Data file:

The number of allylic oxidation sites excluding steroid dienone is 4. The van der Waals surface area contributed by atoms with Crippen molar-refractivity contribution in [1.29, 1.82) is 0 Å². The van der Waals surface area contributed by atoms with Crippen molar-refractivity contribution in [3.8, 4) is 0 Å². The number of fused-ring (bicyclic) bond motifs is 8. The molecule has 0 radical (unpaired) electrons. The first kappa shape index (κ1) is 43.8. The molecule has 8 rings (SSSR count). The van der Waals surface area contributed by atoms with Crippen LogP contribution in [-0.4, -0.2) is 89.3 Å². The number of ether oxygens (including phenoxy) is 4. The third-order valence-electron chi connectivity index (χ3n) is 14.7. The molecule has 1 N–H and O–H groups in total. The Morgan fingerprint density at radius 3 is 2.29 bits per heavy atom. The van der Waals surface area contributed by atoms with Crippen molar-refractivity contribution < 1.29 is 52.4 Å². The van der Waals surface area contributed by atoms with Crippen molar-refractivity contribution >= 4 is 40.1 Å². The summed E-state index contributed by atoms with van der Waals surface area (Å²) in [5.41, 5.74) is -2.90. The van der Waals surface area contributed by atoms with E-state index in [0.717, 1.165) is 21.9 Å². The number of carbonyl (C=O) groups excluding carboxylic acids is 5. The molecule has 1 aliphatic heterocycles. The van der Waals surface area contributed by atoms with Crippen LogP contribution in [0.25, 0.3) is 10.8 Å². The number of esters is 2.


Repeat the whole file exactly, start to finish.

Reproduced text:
The number of allylic oxidation sites excluding steroid dienone is 4. The van der Waals surface area contributed by atoms with Crippen molar-refractivity contribution in [1.29, 1.82) is 0 Å². The van der Waals surface area contributed by atoms with Crippen molar-refractivity contribution in [3.8, 4) is 0 Å². The number of fused-ring (bicyclic) bond motifs is 8. The molecule has 0 radical (unpaired) electrons. The first kappa shape index (κ1) is 43.8. The molecule has 8 rings (SSSR count). The van der Waals surface area contributed by atoms with Crippen LogP contribution in [-0.4, -0.2) is 89.3 Å². The number of ether oxygens (including phenoxy) is 4. The third-order valence-electron chi connectivity index (χ3n) is 14.7. The molecule has 1 N–H and O–H groups in total. The Morgan fingerprint density at radius 3 is 2.29 bits per heavy atom. The van der Waals surface area contributed by atoms with Crippen molar-refractivity contribution < 1.29 is 52.4 Å². The van der Waals surface area contributed by atoms with Crippen molar-refractivity contribution >= 4 is 40.1 Å². The summed E-state index contributed by atoms with van der Waals surface area (Å²) in [5.41, 5.74) is -2.90. The van der Waals surface area contributed by atoms with E-state index in [0.717, 1.165) is 21.9 Å². The number of carbonyl (C=O) groups excluding carboxylic acids is 5. The molecule has 1 aliphatic heterocycles. The van der Waals surface area contributed by atoms with Crippen LogP contribution in [0.25, 0.3) is 10.8 Å². The number of esters is 2.